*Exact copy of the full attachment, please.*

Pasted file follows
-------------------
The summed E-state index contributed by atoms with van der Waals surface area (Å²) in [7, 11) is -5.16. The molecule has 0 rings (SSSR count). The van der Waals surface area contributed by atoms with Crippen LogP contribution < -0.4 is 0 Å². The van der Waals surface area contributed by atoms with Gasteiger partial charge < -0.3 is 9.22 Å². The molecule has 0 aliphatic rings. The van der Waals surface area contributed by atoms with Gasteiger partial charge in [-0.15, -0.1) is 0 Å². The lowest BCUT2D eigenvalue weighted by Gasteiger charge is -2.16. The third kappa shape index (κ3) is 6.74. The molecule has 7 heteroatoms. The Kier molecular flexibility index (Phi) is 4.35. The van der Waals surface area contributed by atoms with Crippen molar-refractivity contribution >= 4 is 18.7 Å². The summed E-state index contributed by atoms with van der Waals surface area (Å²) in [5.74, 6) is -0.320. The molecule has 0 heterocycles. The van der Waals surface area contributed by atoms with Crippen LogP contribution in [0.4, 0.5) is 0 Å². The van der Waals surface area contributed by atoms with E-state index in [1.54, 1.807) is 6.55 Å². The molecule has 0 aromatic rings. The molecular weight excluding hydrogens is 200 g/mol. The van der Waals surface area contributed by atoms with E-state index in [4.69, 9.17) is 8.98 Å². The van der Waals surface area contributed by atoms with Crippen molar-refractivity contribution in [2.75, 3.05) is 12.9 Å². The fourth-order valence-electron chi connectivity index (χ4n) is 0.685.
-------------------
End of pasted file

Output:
The summed E-state index contributed by atoms with van der Waals surface area (Å²) in [7, 11) is -5.16. The molecule has 0 rings (SSSR count). The van der Waals surface area contributed by atoms with Crippen LogP contribution < -0.4 is 0 Å². The van der Waals surface area contributed by atoms with Gasteiger partial charge < -0.3 is 9.22 Å². The molecule has 0 aliphatic rings. The van der Waals surface area contributed by atoms with Gasteiger partial charge in [-0.15, -0.1) is 0 Å². The lowest BCUT2D eigenvalue weighted by Gasteiger charge is -2.16. The third kappa shape index (κ3) is 6.74. The molecule has 7 heteroatoms. The Kier molecular flexibility index (Phi) is 4.35. The van der Waals surface area contributed by atoms with Crippen molar-refractivity contribution >= 4 is 18.7 Å². The summed E-state index contributed by atoms with van der Waals surface area (Å²) in [5.74, 6) is -0.320. The molecule has 0 heterocycles. The van der Waals surface area contributed by atoms with Crippen LogP contribution in [0.4, 0.5) is 0 Å². The van der Waals surface area contributed by atoms with E-state index in [1.54, 1.807) is 6.55 Å². The molecule has 0 aromatic rings. The molecular weight excluding hydrogens is 200 g/mol. The van der Waals surface area contributed by atoms with E-state index in [4.69, 9.17) is 8.98 Å². The van der Waals surface area contributed by atoms with Crippen molar-refractivity contribution in [2.75, 3.05) is 12.9 Å². The fourth-order valence-electron chi connectivity index (χ4n) is 0.685.